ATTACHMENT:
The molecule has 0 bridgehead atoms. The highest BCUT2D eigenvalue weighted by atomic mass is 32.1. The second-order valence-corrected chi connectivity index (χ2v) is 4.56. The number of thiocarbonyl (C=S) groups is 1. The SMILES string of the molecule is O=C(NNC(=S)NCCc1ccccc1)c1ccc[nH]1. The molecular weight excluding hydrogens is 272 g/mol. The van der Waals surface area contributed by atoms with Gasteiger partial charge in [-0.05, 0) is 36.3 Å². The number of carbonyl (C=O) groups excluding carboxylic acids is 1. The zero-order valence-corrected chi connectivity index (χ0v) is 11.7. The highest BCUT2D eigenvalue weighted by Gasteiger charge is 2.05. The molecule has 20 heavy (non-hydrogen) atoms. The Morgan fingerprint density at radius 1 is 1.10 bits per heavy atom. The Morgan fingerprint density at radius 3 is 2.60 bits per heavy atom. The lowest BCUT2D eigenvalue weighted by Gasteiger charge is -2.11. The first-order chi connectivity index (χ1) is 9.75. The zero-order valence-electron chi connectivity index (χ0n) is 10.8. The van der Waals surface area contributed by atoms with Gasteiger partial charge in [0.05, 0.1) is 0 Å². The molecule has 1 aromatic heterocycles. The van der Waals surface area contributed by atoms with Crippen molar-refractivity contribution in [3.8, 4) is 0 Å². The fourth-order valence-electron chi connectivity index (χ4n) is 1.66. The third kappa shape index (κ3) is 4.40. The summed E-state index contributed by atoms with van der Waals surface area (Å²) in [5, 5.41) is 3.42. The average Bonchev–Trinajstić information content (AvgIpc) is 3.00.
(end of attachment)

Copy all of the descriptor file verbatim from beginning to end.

The molecule has 0 bridgehead atoms. The highest BCUT2D eigenvalue weighted by atomic mass is 32.1. The second-order valence-corrected chi connectivity index (χ2v) is 4.56. The number of thiocarbonyl (C=S) groups is 1. The SMILES string of the molecule is O=C(NNC(=S)NCCc1ccccc1)c1ccc[nH]1. The molecular weight excluding hydrogens is 272 g/mol. The van der Waals surface area contributed by atoms with Gasteiger partial charge in [-0.05, 0) is 36.3 Å². The number of carbonyl (C=O) groups excluding carboxylic acids is 1. The zero-order valence-corrected chi connectivity index (χ0v) is 11.7. The highest BCUT2D eigenvalue weighted by Gasteiger charge is 2.05. The molecule has 20 heavy (non-hydrogen) atoms. The Morgan fingerprint density at radius 1 is 1.10 bits per heavy atom. The Morgan fingerprint density at radius 3 is 2.60 bits per heavy atom. The lowest BCUT2D eigenvalue weighted by Gasteiger charge is -2.11. The first-order chi connectivity index (χ1) is 9.75. The zero-order valence-electron chi connectivity index (χ0n) is 10.8. The van der Waals surface area contributed by atoms with Gasteiger partial charge in [0.05, 0.1) is 0 Å². The molecule has 1 aromatic heterocycles. The van der Waals surface area contributed by atoms with Crippen molar-refractivity contribution in [3.8, 4) is 0 Å². The fourth-order valence-electron chi connectivity index (χ4n) is 1.66. The third kappa shape index (κ3) is 4.40. The summed E-state index contributed by atoms with van der Waals surface area (Å²) in [5, 5.41) is 3.42. The average Bonchev–Trinajstić information content (AvgIpc) is 3.00.